John Donne And Shakespeare Research Paper

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A sonnet is a poem usually consisting of fourteen lines linked by a regular rhythm and one of two mayor rhyme schemes - that of either an Italian or Shakespearean sonnet (Prescott, 2010). Such forms will be analyzed in the works of two of the greatest poets of all time – John Donne and William Shakespeare. They are worthy canonical figures that are still acknowledged and studied today, were influenced by cultural and historical features of the era in which they wrote and included aesthetics in their works which are exclusive to each.
Both Donne’s and Shakespeare’s works are still acknowledged and studied today. To begin with, Donne was born in 1572 in London, England. He was not only a poet but also a sermonist. His works were confined
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Donne was the leading metaphysical poet of the Renaissance. His was the age of transition when many changes in the political and social climate were talking place. There was a conflict between the church and the state and his poetry indicated skepticism of the central problems – the relation of man to God; the division between man and science. The idea of true religion is an important theme in Donne’s poetry and it is reflected in his criticism of the worn out convention of the day. His poetry, namely ‘Batter my Heart’, is filled with biblical imagery and language e.g. “Betrothed unto your enemy”. Shakespeare reflected the culture and society of his day (and how it was changing).In Shakespeare's day, love was an unimportant a factor when it came to marriage. Much of the language symbolizes the Renaissance view of human dominance over nature. It seems that Shakespeare is pointing out how humanity is the center of the living universe with every other object there to serve the needs of humanity. After the introduction of beauty and nature, Shakespeare elevates the status of man and woman in “Thou art more lovely and more temperate”. He then describes all of the beauty of nature that falls short of the vibrant nature of humanity. The self-respect of the time period is captured in the lines of this sonnet and has truly lived on as Shakespeare had …show more content…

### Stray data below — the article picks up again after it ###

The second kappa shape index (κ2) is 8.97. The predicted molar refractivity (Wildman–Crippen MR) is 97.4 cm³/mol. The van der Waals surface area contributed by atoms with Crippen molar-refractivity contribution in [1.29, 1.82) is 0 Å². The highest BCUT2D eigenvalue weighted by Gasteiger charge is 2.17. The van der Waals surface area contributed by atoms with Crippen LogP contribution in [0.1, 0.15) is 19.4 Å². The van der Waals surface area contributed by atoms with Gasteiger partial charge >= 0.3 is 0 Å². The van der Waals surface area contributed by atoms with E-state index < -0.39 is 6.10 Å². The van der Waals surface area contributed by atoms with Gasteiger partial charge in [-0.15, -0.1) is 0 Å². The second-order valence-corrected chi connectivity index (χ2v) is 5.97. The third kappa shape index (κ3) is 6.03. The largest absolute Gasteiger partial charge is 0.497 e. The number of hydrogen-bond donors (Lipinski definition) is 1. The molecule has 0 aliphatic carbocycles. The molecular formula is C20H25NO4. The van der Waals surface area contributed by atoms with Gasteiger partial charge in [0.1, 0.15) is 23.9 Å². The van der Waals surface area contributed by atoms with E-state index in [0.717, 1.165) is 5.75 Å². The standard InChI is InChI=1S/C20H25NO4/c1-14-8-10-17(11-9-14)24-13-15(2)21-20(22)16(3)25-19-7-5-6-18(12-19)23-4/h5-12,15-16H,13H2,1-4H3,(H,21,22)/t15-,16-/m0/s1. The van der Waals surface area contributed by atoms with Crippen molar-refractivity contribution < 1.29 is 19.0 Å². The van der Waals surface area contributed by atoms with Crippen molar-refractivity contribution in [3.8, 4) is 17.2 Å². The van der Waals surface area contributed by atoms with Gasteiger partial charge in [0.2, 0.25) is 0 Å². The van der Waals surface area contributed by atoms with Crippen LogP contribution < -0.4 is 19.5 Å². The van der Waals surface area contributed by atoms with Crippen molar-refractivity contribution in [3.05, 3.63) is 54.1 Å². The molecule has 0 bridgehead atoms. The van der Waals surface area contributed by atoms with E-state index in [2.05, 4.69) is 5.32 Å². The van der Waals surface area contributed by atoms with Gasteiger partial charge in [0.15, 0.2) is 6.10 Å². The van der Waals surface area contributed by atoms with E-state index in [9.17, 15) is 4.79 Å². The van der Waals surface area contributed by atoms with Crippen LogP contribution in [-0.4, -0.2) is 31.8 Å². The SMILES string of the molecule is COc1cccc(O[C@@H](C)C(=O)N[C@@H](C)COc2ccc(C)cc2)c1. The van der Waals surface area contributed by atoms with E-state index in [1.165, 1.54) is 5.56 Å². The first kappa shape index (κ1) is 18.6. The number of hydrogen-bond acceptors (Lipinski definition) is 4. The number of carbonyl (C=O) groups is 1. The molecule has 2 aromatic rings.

As for Donne, ‘Batter my Heart’ is based on the Italian sonnet form with the rhyme scheme – abba abba for the octave (first eight lines). However, what is unique is Donne’s merging of the Shakespearean sonnet by replacing the last two lines of the sestet with a rhyming couplet. In line 5, Donne uses the simile "like an usurpt town" to describe his condition of slavery to sin and how his conscience and reason have been completely overwhelmed by Satan. The only way he can be saved is to "batter"- smash through-the gates of the captive town (his heart) and release him from the clutches of Satan and save his soul. In the sestet, Donne uses the metaphor of "betrothal" to indicate that he is enslaved to Satan and that only if God divorces him and "breaks that knot again" he will be really free. The alliteration of "break, blow, burn" in line reminds the readers of this destructive tendency. In Shakespeare’s Sonnet 18, ‘Shall I compare Thee to a Summer’s Day’, a comparison is being made between the poet’s friend and a summer’s day, making using of a simile. In line 5, the sun becomes the ‘eye of heaven’ where the sun develops into a human face with a ‘gold complexion’. Imagery can be seen as a way of giving shape to the form of the poem. A ‘summer’s day’ is an image that evokes impressions of sunshine and warmth. ‘thy eternal summer shall not fade’ is a metaphor suggesting his friend will always be young to

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